Against this backdrop, Kondo’s advice to live in the moment and discard the things you don’t need seems to ignore some important truths about what it means to be human. It’s easy to see the items we own as oppressive when we can so easily buy new ones. That we can only guess at the things we’ll need in the future and that we don’t always know how deeply we love something until it’s gone.
In this way, I was built for the KonMari method in a way my mother never was. I grew up in a middle-class American home. While we were never wealthy, we also never truly wanted for material things. As an adolescent, I would tell my mother that I was an American, and that, as an American, I didn’t have to be loyal to anything or anyone if I didn’t want to. I’d throw away the last dregs of shampoo or toothpaste, which my mom would painstakingly rescue from the trash before scolding me for being so wasteful. I’d happily throw out or donate clothing I didn’t want any more.
My quick disposal of things always made my mother irreparably sad. She mourned the loss of my prom dress (which I gave to a friend) and the pots and pans she gave me for college (which I left in the group house I lived in), and she looked horrified when I once dumped a bunch of letters from friends and family in the trash. For me, being able to dispose of things has always been one of the ways I learned to identify as an American—a way to try and separate myself from the weight of growing up in a home where the important things that defined my family had long been lost.
To my mother, the KonMari method isn’t joyful; it’s cold. “Americans love throwing things away,” she tells me, “And yet they are fascinated by the way that Cubans have maintained their houses, their cars. Yes, growing up we took great pleasure in preserving things. But we also didn’t really have a choice.”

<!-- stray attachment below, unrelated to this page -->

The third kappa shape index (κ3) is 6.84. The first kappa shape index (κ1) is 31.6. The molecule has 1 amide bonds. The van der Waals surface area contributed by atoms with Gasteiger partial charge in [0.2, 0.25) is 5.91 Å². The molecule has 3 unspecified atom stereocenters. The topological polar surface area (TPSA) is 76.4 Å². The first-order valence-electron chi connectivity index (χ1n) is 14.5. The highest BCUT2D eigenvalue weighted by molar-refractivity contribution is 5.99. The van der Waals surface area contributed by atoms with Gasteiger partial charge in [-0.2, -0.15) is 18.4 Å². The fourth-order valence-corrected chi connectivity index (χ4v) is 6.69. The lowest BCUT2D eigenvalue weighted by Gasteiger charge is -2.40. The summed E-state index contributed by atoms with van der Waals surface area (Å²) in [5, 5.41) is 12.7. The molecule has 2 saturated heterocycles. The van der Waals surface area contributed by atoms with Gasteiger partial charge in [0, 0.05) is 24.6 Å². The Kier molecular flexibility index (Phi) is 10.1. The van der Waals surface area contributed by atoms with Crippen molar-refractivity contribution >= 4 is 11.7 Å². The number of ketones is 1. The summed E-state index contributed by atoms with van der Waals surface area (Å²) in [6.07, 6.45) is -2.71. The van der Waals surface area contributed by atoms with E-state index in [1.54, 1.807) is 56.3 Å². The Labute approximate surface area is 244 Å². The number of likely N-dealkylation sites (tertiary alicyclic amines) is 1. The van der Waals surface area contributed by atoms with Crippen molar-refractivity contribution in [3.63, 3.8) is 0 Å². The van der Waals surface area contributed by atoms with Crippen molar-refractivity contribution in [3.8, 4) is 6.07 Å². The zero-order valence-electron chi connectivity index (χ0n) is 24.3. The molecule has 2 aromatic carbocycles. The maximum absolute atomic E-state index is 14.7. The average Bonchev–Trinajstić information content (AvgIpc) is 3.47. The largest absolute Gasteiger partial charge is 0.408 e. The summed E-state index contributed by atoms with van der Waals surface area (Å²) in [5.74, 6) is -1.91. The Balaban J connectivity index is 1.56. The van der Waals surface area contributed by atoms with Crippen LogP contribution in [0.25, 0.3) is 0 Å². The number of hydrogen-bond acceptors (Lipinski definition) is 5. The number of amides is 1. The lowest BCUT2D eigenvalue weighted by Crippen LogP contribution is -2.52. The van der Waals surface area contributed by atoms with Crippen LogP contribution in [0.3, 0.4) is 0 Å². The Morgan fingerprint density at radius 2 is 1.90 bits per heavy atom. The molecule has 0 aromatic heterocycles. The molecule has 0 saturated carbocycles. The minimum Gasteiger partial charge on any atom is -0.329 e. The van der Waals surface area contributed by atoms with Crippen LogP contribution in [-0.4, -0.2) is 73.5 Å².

Today, of course, my mother has plenty of choices, but throwing things away still makes her anxious. Now that my grandparents have both passed away, my mother still struggles to decide what to do with all that stuff. It’s very painful for her, and my father’s encouragement that she sift through everything, organize it in some kind of clearly delineated way, often falls on deaf ears.
A few months ago, when I was visiting home, my father asked if I would help go through some of the items. Now that he and my mom are older and my brother and I are grown, they’ve both expressed a desire to downsize. In the car, my dad recommended starting with my childhood bedroom, which looks exactly as it did when I was 14 years old, pink and purple, filled with childhood books and stuffed animals, half-filled journals, and never worn shoes. At first I was enthusiastic about the project. “We can give a lot of those things to charity,” I said.
But at home, I sat in front of my bookshelf and did exactly what Kondo cautions most against: I started my project of decluttering by going through the things that mattered most to me: the books I loved when I was a child; the CDs made by dear friends and stacked high in no particular order; the college textbooks I never remembered to return. Objects imbued with memories of a person I once was, and a person that part of me always will be.
I didn’t want to give any of it up.
Kondo says that we can appreciate the objects we used to love deeply just by saying goodbye to them. But for families that have experienced giving their dearest possessions up unwillingly, “putting things in order” is never going to be as simple as throwing things away. Everything they manage to hold onto matters deeply. Everything is confirmation they survived.